Everyone knows the benefits of veganism. There are the environmental benefits of eating vegan (reduced water usage and greenhouse gas emissions), the humane aspect of not using animals as slaves, not using selective breeding (warning: sad but not graphic) like breeding chickens so they lay an unnatural amount of eggs, the emotional benefits of knowing that you’re not ingesting another animal or drinking it’s lactation, and the health benefits of paying more attention to what you’re eating and eating food that’s healthier than meat. There’s quite a few invalid arguments against veganism still floating around, like getting enough protein and nutrients (have you ever seen a gorilla), and putting dairy farmers out of business (sorry for your loss, but maybe you can trade in your cow stalls for soybean stalks). Craving meat is often mentioned as a “need”, but as for the psychological aspect of it, slowly weaning yourself off of it does the trick. I’m an advocate for less and less often instead of cold turkey for quitting most things, especially at first. If you have a physical craving for meat, you’re probably low in zinc, iron or both and could use a supplement or alternative food sources. Some people go pale at the mention of not eating meat every day, but gradually cutting back to every other day, and then maybe twice a week is really not that difficult for anyone. Twice a week, that’s every three days… that means you only go two days at a stretch without eating meat. Before I ever ate tofu, I would want meat when I was really hungry. But now I’ve eaten tofu enough that I automatically associate tofu with satisfaction and want it when I’m hungry. Our brains are so amazing to adjust our tastes and preferences based on what we eat.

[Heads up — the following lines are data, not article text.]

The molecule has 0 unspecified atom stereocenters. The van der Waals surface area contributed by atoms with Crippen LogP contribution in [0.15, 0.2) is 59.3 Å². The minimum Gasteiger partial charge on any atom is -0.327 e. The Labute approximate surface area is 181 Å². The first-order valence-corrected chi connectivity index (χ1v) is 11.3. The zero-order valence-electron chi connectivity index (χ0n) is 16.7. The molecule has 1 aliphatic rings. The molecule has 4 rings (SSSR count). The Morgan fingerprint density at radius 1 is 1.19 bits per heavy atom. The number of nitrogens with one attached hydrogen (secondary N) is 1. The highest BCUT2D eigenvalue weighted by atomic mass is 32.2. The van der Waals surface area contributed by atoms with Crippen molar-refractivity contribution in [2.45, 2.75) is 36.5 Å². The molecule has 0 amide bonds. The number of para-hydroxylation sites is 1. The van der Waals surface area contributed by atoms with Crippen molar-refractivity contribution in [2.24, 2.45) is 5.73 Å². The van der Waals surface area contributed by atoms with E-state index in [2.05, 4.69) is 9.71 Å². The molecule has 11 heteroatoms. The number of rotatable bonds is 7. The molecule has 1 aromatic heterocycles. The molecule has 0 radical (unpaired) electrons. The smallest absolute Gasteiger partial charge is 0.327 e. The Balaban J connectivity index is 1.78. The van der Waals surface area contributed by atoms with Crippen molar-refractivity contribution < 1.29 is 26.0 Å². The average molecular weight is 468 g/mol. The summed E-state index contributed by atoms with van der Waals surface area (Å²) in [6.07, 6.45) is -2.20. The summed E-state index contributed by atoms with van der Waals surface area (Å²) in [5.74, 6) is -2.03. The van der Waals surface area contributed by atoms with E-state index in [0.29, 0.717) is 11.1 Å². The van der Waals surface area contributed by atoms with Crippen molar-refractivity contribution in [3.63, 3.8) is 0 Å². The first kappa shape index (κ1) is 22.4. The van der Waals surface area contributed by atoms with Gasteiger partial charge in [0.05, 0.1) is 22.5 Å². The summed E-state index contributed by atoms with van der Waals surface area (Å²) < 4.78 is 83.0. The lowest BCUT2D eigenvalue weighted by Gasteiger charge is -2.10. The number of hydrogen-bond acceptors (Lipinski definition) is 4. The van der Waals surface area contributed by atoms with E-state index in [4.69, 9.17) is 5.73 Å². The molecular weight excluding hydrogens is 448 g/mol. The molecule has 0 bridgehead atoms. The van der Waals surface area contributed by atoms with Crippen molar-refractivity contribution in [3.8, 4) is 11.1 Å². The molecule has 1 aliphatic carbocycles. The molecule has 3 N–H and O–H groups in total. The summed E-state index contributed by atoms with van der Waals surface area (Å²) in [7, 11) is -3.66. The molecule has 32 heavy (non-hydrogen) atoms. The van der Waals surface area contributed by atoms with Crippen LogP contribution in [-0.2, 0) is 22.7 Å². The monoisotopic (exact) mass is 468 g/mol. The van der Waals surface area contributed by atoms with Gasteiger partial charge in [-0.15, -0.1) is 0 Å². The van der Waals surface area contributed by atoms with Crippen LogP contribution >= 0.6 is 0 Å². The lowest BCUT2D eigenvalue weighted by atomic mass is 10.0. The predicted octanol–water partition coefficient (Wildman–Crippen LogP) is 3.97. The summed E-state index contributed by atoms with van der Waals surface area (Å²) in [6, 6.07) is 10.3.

There are only two arguments against eating vegan that have any merit whatsoever, which are that vegan food products are not as good, and it can be more expensive. However, these are both becoming less and less true as the market demand continues to increase for vegan products, driving innovation for vegan food products, and eventually lowering the cost for them. Plus the majority of a vegan diet is fruits, vegetables, nuts, seeds, and sprouted grains and legumes. So if you spend a dollar more on a vegan food product here and there the difference is pretty negligible. The couple of ways we can continue to influence our society into becoming more vegan is by word of mouth, and the capitalism method of voting with your dollars. Few people listen to me all that much, and I’m not buying truck loads of vegan food items, so like most of us, I’m not having much of an influence any way you spin it. But that’s really not important, because our roles in making this huge world a better place are all about the collective of our itty-bitty influences.

Preferring vegan products